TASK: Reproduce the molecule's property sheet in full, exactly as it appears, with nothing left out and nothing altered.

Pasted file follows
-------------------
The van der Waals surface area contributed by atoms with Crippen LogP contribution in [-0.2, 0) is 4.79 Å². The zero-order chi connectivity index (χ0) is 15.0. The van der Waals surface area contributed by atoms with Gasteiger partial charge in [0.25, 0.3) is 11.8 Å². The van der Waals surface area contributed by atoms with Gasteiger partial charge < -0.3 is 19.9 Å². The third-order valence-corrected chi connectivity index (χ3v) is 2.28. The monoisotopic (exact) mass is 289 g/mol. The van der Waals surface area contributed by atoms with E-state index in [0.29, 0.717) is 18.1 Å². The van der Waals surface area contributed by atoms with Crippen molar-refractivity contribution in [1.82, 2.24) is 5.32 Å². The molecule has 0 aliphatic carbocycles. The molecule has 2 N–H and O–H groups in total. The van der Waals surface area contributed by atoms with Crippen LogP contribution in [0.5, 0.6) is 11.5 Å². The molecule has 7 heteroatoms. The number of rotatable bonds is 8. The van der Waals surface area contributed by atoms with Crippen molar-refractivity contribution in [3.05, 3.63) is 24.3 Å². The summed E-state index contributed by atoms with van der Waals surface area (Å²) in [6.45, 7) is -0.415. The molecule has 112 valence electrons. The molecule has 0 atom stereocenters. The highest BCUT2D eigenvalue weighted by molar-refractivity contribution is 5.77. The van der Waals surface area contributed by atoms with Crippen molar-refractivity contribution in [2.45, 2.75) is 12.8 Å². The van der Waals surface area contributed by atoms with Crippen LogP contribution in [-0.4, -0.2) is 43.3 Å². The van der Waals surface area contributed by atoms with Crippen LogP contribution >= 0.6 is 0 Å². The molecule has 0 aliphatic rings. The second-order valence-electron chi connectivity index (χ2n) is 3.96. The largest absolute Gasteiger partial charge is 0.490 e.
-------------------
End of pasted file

The van der Waals surface area contributed by atoms with Crippen LogP contribution in [-0.2, 0) is 4.79 Å². The zero-order chi connectivity index (χ0) is 15.0. The van der Waals surface area contributed by atoms with Gasteiger partial charge in [0.25, 0.3) is 11.8 Å². The van der Waals surface area contributed by atoms with Gasteiger partial charge < -0.3 is 19.9 Å². The third-order valence-corrected chi connectivity index (χ3v) is 2.28. The monoisotopic (exact) mass is 289 g/mol. The van der Waals surface area contributed by atoms with E-state index in [0.29, 0.717) is 18.1 Å². The van der Waals surface area contributed by atoms with Crippen molar-refractivity contribution in [1.82, 2.24) is 5.32 Å². The molecule has 0 aliphatic carbocycles. The molecule has 2 N–H and O–H groups in total. The van der Waals surface area contributed by atoms with Crippen LogP contribution in [0.5, 0.6) is 11.5 Å². The molecule has 7 heteroatoms. The number of rotatable bonds is 8. The van der Waals surface area contributed by atoms with Crippen molar-refractivity contribution in [3.05, 3.63) is 24.3 Å². The summed E-state index contributed by atoms with van der Waals surface area (Å²) in [6.45, 7) is -0.415. The molecule has 112 valence electrons. The molecule has 0 atom stereocenters. The highest BCUT2D eigenvalue weighted by molar-refractivity contribution is 5.77. The van der Waals surface area contributed by atoms with Crippen molar-refractivity contribution in [2.45, 2.75) is 12.8 Å². The van der Waals surface area contributed by atoms with Crippen LogP contribution in [-0.4, -0.2) is 43.3 Å². The van der Waals surface area contributed by atoms with Crippen LogP contribution >= 0.6 is 0 Å². The molecule has 0 aliphatic rings. The second-order valence-electron chi connectivity index (χ2n) is 3.96. The largest absolute Gasteiger partial charge is 0.490 e.